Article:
Paid apps have higher expectations from users than free apps. It's these expectations that make up the paid app mentality, and there's a different mentality for each type of app, both non-premium and premium. This section elaborates on some of the expectations introduced in the section, “Business Reasons Behind Revenue Models,” earlier in this chapter, including a great example that utilizes a lite app with ad support in addition to in-app purchases.
You wouldn't expect much success by taking any old free app and suddenly deciding to make it paid if it doesn't meet essential niche and customer expectations for its new price point. Therefore, rather than being differentiated only by price point, non-premium and premium paid apps should be defined by a separate mentality, or way of thinking about the expectations involved at a particular price point.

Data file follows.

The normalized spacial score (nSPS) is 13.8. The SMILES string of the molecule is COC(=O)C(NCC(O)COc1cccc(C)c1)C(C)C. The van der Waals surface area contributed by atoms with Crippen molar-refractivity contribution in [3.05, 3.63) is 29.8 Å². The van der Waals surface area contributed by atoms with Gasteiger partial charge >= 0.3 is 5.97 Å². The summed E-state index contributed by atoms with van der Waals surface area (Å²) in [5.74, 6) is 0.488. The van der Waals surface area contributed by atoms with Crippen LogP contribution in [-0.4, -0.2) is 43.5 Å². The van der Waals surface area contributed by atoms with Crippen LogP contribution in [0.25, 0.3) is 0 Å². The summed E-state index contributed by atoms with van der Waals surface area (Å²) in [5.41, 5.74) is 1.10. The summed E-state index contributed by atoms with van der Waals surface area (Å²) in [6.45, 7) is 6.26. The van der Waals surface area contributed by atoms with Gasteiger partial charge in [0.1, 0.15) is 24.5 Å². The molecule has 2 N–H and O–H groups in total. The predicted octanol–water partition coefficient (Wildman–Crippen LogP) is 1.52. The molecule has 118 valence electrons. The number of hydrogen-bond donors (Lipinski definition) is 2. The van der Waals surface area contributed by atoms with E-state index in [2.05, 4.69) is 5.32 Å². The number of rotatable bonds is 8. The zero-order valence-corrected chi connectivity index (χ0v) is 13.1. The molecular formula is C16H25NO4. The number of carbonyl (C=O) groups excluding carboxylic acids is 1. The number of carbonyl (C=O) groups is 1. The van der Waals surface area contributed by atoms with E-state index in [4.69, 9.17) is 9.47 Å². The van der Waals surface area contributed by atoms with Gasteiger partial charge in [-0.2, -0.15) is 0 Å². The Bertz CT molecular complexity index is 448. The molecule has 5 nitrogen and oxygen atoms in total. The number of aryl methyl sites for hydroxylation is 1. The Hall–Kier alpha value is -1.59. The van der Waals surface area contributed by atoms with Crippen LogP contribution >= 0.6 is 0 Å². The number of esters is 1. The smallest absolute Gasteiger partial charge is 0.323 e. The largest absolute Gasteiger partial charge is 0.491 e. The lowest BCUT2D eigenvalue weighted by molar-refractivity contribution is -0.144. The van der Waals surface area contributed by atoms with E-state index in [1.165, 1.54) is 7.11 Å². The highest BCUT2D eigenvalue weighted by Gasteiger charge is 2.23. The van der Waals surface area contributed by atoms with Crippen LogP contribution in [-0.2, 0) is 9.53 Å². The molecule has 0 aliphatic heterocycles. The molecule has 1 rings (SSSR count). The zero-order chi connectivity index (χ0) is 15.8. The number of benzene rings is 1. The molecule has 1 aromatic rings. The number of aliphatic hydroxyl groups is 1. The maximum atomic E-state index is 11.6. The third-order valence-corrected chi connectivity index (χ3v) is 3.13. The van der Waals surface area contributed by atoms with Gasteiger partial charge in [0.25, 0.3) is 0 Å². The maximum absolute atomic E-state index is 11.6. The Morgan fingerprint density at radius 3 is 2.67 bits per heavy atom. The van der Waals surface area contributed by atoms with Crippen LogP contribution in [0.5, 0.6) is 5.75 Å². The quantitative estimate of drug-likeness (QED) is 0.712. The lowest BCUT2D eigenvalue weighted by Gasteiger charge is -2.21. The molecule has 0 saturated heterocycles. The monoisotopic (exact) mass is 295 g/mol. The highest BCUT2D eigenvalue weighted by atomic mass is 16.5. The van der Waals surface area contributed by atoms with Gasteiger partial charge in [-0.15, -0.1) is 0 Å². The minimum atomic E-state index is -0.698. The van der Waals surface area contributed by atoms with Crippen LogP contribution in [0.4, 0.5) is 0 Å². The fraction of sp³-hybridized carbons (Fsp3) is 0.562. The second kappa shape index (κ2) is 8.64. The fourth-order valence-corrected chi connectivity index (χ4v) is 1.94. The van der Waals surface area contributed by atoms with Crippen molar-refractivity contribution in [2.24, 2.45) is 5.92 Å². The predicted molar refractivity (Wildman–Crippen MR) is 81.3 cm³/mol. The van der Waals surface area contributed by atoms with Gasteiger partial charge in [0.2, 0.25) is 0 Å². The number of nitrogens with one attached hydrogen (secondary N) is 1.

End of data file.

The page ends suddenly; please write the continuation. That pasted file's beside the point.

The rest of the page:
Take a premium app, for example. The amount of dissonance from your actual price point to whether you are offering a truly “premium” app in terms of niche and customer expectations can, in large part, determine its success. This goes for polish, support, content available, in-app purchase options, and so on.
For the purpose of a point of reference, let's establish that non-premium paid apps on iPhone will be anything from $0.99 to $2.99 (with $0.99 being by far the norm), and premium apps will be anything from $3.99 on up. It truly depends on the target device, though. For iPad devices, ...